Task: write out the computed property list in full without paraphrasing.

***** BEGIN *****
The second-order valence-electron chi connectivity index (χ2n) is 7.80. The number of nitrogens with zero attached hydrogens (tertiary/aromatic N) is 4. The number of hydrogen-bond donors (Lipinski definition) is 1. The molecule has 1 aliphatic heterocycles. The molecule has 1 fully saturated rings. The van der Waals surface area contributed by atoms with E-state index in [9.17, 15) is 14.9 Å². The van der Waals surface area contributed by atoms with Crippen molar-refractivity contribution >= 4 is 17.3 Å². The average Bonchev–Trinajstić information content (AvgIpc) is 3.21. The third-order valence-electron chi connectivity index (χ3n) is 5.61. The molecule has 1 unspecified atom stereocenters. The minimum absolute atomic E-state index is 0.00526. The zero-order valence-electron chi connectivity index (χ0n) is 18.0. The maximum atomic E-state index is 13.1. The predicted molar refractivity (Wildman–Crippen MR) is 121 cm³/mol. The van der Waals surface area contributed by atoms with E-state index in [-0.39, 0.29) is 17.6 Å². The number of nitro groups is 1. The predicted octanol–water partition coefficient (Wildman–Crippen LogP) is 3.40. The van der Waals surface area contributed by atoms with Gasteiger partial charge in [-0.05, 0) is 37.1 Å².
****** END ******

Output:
The second-order valence-electron chi connectivity index (χ2n) is 7.80. The number of nitrogens with zero attached hydrogens (tertiary/aromatic N) is 4. The number of hydrogen-bond donors (Lipinski definition) is 1. The molecule has 1 aliphatic heterocycles. The molecule has 1 fully saturated rings. The van der Waals surface area contributed by atoms with E-state index in [9.17, 15) is 14.9 Å². The van der Waals surface area contributed by atoms with Crippen molar-refractivity contribution >= 4 is 17.3 Å². The average Bonchev–Trinajstić information content (AvgIpc) is 3.21. The third-order valence-electron chi connectivity index (χ3n) is 5.61. The molecule has 1 unspecified atom stereocenters. The minimum absolute atomic E-state index is 0.00526. The zero-order valence-electron chi connectivity index (χ0n) is 18.0. The maximum atomic E-state index is 13.1. The predicted molar refractivity (Wildman–Crippen MR) is 121 cm³/mol. The van der Waals surface area contributed by atoms with E-state index in [-0.39, 0.29) is 17.6 Å². The number of nitro groups is 1. The predicted octanol–water partition coefficient (Wildman–Crippen LogP) is 3.40. The van der Waals surface area contributed by atoms with Gasteiger partial charge in [-0.05, 0) is 37.1 Å².